There are plenty of low cost motherboards to choose from and what we need from them are a mix of reliability and performance. Low cost boards typically last you a year of hard use, need more maintenance, and there is guarantee of stability or reliability. Not to mention an odd mix of compatibility issues. Good budget motherboards carry higher quality parts that last considerably longer, have less compatibility issues, and can keep up with you for the longer haul. ASRock believes they offer this with a few more up to date features. Let's check out their new ASRock P55 Extreme4 motherboard to see if that's true.
Features and Specifications
Built around the Intel P55 chipset, the ASRock P55 Extreme4 supports ATI CrossfireX and NVidia SLI. Quad configurations are capable as long as dual GPU PCIe graphics cards are used. However, at 8x by 8x PCIe bandwidth, this platform would favor two very capable single GPU cards as apposed to a quad configuration. That should be enough for hardcore graphics fiends.
In terms of IO, there are 6 SATA2 and 4 SATA3 ports, plus one eSATA in the back, it has just as much storage capacity as some flagship boards. There's even an extra dual port USB 3.0 enclosure bracket and two rear USB 3.0 IO ports.
Since, some folks may want to use the board for something other than gaming, the board uses a Realtek ALC892 high definition 8 channel audio Codec. This is a step up from the previous generation ALC889 and ALC889A. The ALC892 supports THX TruStudio Pro and Premium Blu-ray audio. Theoretically, that equates to something a bit more capable for those wanting their money's worth in terms of better audio.
Performance features include dual channel DDR3 memory support up to 2600MHz. That's no small feat even for today's fastest memory modules. We know the Intel LGA1156 processors are capable of keeping up and it's up to the motherboard to help make that happen. Perhaps the Duracaps and updated VRM components surrounding the CPU socket are up to the task. However, we've realistically never seen a board capable of maintaining a max DDR3 overclock and max CPU overclock simultaneously. I would settle for a good solid 2000MHz DDR3 frequency and moderate overclock any day.
So, how much does this little platform set you back? It's actually pretty evenly priced with other comparable platforms at around $144.99 USD at your usual places.
A Close Look at the ASRock P55 Extreme4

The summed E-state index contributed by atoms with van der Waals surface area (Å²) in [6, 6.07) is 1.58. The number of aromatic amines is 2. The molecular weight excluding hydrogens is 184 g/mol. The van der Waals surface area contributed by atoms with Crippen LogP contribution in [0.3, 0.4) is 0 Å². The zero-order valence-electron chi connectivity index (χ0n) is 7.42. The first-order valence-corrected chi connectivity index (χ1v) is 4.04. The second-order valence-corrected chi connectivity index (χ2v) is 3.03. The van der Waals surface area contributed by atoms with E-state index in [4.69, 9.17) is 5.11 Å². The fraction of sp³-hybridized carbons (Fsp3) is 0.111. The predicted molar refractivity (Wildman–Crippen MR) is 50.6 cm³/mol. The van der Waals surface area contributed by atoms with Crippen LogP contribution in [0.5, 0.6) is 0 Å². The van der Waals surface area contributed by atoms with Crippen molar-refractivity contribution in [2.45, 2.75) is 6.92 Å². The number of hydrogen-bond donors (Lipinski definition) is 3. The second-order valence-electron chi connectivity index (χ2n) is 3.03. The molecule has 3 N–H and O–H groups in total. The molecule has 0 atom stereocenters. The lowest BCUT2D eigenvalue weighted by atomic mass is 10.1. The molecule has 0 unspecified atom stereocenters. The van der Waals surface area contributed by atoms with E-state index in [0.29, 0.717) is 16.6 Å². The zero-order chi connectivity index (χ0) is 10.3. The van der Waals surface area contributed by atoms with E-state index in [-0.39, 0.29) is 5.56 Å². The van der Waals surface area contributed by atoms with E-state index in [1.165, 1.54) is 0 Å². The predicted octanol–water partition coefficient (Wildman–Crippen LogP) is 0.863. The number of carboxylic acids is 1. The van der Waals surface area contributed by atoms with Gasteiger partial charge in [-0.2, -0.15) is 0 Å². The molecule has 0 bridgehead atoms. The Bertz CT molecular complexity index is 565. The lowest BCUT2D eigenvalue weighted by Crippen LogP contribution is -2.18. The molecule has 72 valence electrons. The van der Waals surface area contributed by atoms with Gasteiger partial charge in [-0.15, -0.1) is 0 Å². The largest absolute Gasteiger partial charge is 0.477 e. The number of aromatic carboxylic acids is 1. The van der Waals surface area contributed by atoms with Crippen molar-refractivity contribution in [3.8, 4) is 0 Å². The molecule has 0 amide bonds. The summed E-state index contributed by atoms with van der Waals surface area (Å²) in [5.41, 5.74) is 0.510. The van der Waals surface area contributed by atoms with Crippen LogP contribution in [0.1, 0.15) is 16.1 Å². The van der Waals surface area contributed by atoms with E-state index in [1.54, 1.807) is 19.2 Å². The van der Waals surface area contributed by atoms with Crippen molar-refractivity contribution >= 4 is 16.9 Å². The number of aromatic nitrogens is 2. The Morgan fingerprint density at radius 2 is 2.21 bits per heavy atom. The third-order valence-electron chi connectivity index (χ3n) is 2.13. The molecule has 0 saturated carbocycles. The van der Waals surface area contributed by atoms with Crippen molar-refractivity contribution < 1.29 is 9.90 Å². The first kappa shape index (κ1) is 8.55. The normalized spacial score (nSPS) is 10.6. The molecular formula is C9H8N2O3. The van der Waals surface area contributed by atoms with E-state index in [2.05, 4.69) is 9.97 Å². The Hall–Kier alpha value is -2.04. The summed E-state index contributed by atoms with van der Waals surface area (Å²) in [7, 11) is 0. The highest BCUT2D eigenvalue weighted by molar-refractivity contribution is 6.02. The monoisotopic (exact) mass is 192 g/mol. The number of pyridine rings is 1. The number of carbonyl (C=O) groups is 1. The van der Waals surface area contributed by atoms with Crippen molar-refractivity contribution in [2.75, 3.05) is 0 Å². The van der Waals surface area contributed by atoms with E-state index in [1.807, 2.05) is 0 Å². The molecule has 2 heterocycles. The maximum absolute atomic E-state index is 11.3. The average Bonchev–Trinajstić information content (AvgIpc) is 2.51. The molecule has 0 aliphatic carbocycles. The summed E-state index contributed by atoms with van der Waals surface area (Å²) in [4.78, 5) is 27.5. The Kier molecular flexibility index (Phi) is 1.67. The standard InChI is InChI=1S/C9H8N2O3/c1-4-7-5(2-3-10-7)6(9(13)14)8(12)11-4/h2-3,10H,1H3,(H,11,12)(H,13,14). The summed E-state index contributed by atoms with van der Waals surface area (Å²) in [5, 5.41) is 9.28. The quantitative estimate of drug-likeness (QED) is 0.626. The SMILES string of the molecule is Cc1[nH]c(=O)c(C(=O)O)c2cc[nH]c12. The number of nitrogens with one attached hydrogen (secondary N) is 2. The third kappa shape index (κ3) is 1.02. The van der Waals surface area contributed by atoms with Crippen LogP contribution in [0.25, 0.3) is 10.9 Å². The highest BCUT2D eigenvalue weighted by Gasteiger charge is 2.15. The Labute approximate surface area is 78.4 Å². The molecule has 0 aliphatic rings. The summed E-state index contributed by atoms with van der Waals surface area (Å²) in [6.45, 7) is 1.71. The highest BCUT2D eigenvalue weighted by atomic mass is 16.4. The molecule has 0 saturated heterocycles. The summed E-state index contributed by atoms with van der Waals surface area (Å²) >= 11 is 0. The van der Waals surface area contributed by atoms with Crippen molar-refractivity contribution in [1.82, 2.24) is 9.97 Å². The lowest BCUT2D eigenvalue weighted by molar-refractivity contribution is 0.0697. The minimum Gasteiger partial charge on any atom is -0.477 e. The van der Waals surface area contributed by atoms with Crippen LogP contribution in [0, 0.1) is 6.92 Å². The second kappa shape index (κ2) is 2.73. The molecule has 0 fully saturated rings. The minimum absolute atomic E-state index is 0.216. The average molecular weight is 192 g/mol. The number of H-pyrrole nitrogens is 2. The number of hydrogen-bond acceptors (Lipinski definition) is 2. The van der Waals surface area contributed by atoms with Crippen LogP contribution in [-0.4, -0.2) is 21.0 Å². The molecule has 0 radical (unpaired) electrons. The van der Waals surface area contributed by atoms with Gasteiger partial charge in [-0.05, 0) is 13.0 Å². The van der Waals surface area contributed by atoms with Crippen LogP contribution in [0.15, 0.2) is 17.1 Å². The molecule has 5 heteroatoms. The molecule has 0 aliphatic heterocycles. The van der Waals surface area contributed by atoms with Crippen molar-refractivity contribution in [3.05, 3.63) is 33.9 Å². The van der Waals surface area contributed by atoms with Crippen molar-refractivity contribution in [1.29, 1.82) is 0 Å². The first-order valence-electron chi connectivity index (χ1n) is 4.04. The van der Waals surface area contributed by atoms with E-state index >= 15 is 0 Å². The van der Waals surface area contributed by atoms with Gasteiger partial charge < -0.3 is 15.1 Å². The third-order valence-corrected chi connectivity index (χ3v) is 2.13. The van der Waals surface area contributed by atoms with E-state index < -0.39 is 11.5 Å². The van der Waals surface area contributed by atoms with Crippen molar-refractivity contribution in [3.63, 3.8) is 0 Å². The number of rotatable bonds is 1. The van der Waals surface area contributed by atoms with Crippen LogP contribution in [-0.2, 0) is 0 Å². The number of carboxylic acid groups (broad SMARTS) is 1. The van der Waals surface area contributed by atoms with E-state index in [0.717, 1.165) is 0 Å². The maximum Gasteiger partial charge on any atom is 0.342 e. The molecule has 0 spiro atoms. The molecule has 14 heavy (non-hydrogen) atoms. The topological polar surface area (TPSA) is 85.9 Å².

One thing you've probably already noticed is that the board has a similar white on blue heat sink theme to GIGABYTE boards. But, then a lot of boards are using blue, white these days. There's only so many ways to dress them up. Here's a quick walk through and a little more...
The overall layout isn't without some minor faults. The placement of the 4 white SATA ports near the 24-pin power and DIMM slots isn't really a DIY user's first choice. We like our cabling as far away from the memory, CPU coolers, and video cards as possible. It keeps things manageable as well as clean for those of us who like to show off.
Test System Setup
I'll be comparing the ASRock P55 Extreme4 to the performance of the very solid GIGABYTE GA-P55A-UD3 motherboard. Both boards are similar in price and offer nearly identical features except where DDR3 overclocking is concerned. The Extreme 4 supports up to 2600 MHz where as the P55A-UD3 supports 2200 MHz, overclocked of course.
Here are the test system’s specs:
- Processor: Intel Core i5 661 Clarkdale LGA1156
- Cooling by: Thermalright MUX-120
- Motherboard 1: ASRock P55 Extreme 4 (as tested)
- Motherboard 2: GIGABYTE GA-P55A-UD3
- Test Memory: Corsair Dominator 4GB 1600MHz DDR3 @ 1333MHz
- Overclocking Memory: Patriot Memory ViperII Sector5 4GB 2400MHz DDR3
- Graphics: Zotac Geforce GTX280 1GB Videocard (cooled by Zalman VF3000N)
- Storage: Kingston SSDNow V+ Series 128GB SSD
- Power Supply: Antec SG-850
- Audio Testing: Psyko Audio 5.1 Gaming Headset and Logitech Z506 5.1 Speaker set
- Windows 7 Professional 64-Bit
Intel Speed Step was left enabled since these platforms tend to operate a little differently when implementing this CPU feature. This setting tends to reflect on the polishing of the BIOS from board to board and reveal any issues that may come up.